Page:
Cloud computing: it’s here; it’s real; and it’s cheap
UC Berkeley’s Reliable Adaptive Distributed Systems Laboratory has published a paper entitled Above the Clouds: A Berkeley View of Cloud Computing (pdf). It is a spirited and thoughtful response to “bah, humbug” critics as diverse Larry Ellison and Richard Stallman – and some attendees at the SNIA cloud storage symposium.
The RADlab team (Michael Armbrust, Armando Fox, Rean Grifﬁth, Anthony D. Joseph, Randy Katz, Andy Konwinski, Gunho Lee, David Patterson, Ariel Rabkin, Ion Stoica, and Matei Zaharia) identifies 3 demand drivers for the cloud computing:
- The illusion of inﬁnite computing resources available on demand.
- The elimination of an up-front commitment.
- The ability to pay for use of computing resources on a short-term basis as needed.
These are all eminently desirable. I remember when IBM offered 7 year leases on mainframes – and people took them!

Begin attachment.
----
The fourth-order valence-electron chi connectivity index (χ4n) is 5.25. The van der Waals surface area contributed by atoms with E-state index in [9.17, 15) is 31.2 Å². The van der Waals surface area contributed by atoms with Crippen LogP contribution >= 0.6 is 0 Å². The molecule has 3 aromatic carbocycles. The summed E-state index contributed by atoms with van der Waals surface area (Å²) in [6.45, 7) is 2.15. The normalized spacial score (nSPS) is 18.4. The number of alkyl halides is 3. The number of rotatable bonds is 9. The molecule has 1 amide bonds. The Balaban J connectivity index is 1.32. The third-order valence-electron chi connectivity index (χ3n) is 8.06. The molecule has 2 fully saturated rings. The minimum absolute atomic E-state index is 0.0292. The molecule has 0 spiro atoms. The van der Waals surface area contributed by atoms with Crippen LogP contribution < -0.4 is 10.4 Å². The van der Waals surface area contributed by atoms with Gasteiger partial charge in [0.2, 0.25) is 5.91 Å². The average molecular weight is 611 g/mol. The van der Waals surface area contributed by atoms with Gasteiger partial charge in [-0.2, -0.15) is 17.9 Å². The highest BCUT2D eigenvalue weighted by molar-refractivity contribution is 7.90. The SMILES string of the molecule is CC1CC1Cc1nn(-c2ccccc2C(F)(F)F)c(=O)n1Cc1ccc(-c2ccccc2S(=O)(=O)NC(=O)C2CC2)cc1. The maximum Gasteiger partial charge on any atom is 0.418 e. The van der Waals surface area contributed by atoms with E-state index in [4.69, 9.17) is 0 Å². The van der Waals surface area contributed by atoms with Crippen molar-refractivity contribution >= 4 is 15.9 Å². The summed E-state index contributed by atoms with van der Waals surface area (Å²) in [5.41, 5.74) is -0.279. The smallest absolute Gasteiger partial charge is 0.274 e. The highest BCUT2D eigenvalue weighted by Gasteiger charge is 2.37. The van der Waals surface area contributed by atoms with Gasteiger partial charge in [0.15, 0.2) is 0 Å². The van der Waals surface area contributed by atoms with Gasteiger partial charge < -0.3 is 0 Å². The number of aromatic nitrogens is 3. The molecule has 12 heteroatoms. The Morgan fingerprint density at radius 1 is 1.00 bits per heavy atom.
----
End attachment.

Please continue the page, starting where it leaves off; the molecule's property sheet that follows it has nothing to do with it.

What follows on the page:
Economies of scale drive the supply side. The authors refer to a table of data provided by former Microsoft data center architect – and current AWS architect, James Hamilton. I took the liberty of changing some labels: EDC is enterprise data center; IDC is Internet data center.
There is another fundamental physical advantage: it is cheaper to ship photons than electrons. Not only do DWDM fiber optics offers vast capacity, but the value of the cargo – data – is higher.
Next up: obstacles and opportunities for cloud computing.
The StorageMojo take
Historically, every 20 years a fundamental shift in computing worldview upsets the industry applecart: batch vs realtime in the early 60’s; PC vs timeshare in the early 80’s; and now commodity scale-out clusters vs bespoke data center infrastructures. It takes 20 years to articulate the possibilities of these changes and to create the next generation technology that leads to the next shift.
Only after a generation has grown up in the new paradigm can the next leap occur. Latterly, only after a hundred million Internet-connected PCs were installed could an ad-based search engine be a viable business proposition.
Courteous comments welcome, of course. I’l be commenting later on cloud storage. I’m not as pessimistic as some readers.